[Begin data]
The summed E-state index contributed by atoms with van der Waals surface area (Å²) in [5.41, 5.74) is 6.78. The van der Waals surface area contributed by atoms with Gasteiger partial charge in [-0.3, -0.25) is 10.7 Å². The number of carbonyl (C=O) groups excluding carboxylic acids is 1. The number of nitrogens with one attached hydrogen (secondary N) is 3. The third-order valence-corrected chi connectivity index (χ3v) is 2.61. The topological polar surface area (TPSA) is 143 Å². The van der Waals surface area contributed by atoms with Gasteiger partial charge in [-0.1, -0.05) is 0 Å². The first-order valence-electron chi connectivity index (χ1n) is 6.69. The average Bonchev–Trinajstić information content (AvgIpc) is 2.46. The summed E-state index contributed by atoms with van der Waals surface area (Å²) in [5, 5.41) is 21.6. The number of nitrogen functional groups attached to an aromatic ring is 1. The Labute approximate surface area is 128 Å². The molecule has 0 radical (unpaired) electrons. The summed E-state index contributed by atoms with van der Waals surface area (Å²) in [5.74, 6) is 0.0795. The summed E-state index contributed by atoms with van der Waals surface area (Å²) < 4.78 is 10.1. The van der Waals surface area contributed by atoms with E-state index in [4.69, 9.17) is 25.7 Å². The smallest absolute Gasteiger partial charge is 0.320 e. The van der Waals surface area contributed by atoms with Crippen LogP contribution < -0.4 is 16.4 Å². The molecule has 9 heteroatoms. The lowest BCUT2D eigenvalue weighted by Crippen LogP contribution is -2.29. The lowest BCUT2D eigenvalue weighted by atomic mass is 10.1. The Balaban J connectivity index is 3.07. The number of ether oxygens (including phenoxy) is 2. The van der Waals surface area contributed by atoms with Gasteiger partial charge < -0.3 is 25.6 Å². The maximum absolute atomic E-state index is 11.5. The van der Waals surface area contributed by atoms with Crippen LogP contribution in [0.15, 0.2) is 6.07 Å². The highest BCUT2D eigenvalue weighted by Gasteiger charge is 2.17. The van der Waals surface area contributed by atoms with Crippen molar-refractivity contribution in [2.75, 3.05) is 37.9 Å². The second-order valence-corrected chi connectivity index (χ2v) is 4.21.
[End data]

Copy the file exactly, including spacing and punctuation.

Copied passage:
The summed E-state index contributed by atoms with van der Waals surface area (Å²) in [5.41, 5.74) is 6.78. The van der Waals surface area contributed by atoms with Gasteiger partial charge in [-0.3, -0.25) is 10.7 Å². The number of carbonyl (C=O) groups excluding carboxylic acids is 1. The number of nitrogens with one attached hydrogen (secondary N) is 3. The third-order valence-corrected chi connectivity index (χ3v) is 2.61. The topological polar surface area (TPSA) is 143 Å². The van der Waals surface area contributed by atoms with Gasteiger partial charge in [-0.1, -0.05) is 0 Å². The first-order valence-electron chi connectivity index (χ1n) is 6.69. The average Bonchev–Trinajstić information content (AvgIpc) is 2.46. The summed E-state index contributed by atoms with van der Waals surface area (Å²) in [5, 5.41) is 21.6. The number of nitrogen functional groups attached to an aromatic ring is 1. The Labute approximate surface area is 128 Å². The molecule has 0 radical (unpaired) electrons. The summed E-state index contributed by atoms with van der Waals surface area (Å²) in [5.74, 6) is 0.0795. The summed E-state index contributed by atoms with van der Waals surface area (Å²) < 4.78 is 10.1. The van der Waals surface area contributed by atoms with E-state index in [4.69, 9.17) is 25.7 Å². The smallest absolute Gasteiger partial charge is 0.320 e. The van der Waals surface area contributed by atoms with Crippen LogP contribution < -0.4 is 16.4 Å². The molecule has 9 heteroatoms. The lowest BCUT2D eigenvalue weighted by Crippen LogP contribution is -2.29. The lowest BCUT2D eigenvalue weighted by atomic mass is 10.1. The Balaban J connectivity index is 3.07. The number of ether oxygens (including phenoxy) is 2. The van der Waals surface area contributed by atoms with Gasteiger partial charge < -0.3 is 25.6 Å². The maximum absolute atomic E-state index is 11.5. The van der Waals surface area contributed by atoms with Crippen LogP contribution in [0.15, 0.2) is 6.07 Å². The highest BCUT2D eigenvalue weighted by Gasteiger charge is 2.17. The van der Waals surface area contributed by atoms with Crippen molar-refractivity contribution in [2.75, 3.05) is 37.9 Å². The second-order valence-corrected chi connectivity index (χ2v) is 4.21.